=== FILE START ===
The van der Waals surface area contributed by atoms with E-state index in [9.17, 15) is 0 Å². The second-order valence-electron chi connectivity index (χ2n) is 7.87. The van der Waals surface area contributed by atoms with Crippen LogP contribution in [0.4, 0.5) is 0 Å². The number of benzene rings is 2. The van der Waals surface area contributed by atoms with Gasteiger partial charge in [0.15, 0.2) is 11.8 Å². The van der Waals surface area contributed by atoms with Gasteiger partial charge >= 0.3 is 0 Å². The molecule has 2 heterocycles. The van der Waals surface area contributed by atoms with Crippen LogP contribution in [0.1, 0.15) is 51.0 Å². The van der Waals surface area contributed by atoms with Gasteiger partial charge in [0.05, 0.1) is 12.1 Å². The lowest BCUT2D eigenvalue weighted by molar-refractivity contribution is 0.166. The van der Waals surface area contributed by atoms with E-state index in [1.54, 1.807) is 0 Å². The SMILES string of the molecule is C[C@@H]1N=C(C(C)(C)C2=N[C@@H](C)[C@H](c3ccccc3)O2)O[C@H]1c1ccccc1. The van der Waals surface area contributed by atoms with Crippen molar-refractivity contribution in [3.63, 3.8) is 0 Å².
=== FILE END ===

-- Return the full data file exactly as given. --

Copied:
The van der Waals surface area contributed by atoms with E-state index in [9.17, 15) is 0 Å². The second-order valence-electron chi connectivity index (χ2n) is 7.87. The van der Waals surface area contributed by atoms with Crippen LogP contribution in [0.4, 0.5) is 0 Å². The number of benzene rings is 2. The van der Waals surface area contributed by atoms with Gasteiger partial charge in [0.15, 0.2) is 11.8 Å². The van der Waals surface area contributed by atoms with Gasteiger partial charge >= 0.3 is 0 Å². The molecule has 2 heterocycles. The van der Waals surface area contributed by atoms with Crippen LogP contribution in [0.1, 0.15) is 51.0 Å². The van der Waals surface area contributed by atoms with Gasteiger partial charge in [0.05, 0.1) is 12.1 Å². The lowest BCUT2D eigenvalue weighted by molar-refractivity contribution is 0.166. The van der Waals surface area contributed by atoms with E-state index in [1.54, 1.807) is 0 Å². The SMILES string of the molecule is C[C@@H]1N=C(C(C)(C)C2=N[C@@H](C)[C@H](c3ccccc3)O2)O[C@H]1c1ccccc1. The van der Waals surface area contributed by atoms with Crippen molar-refractivity contribution in [3.63, 3.8) is 0 Å².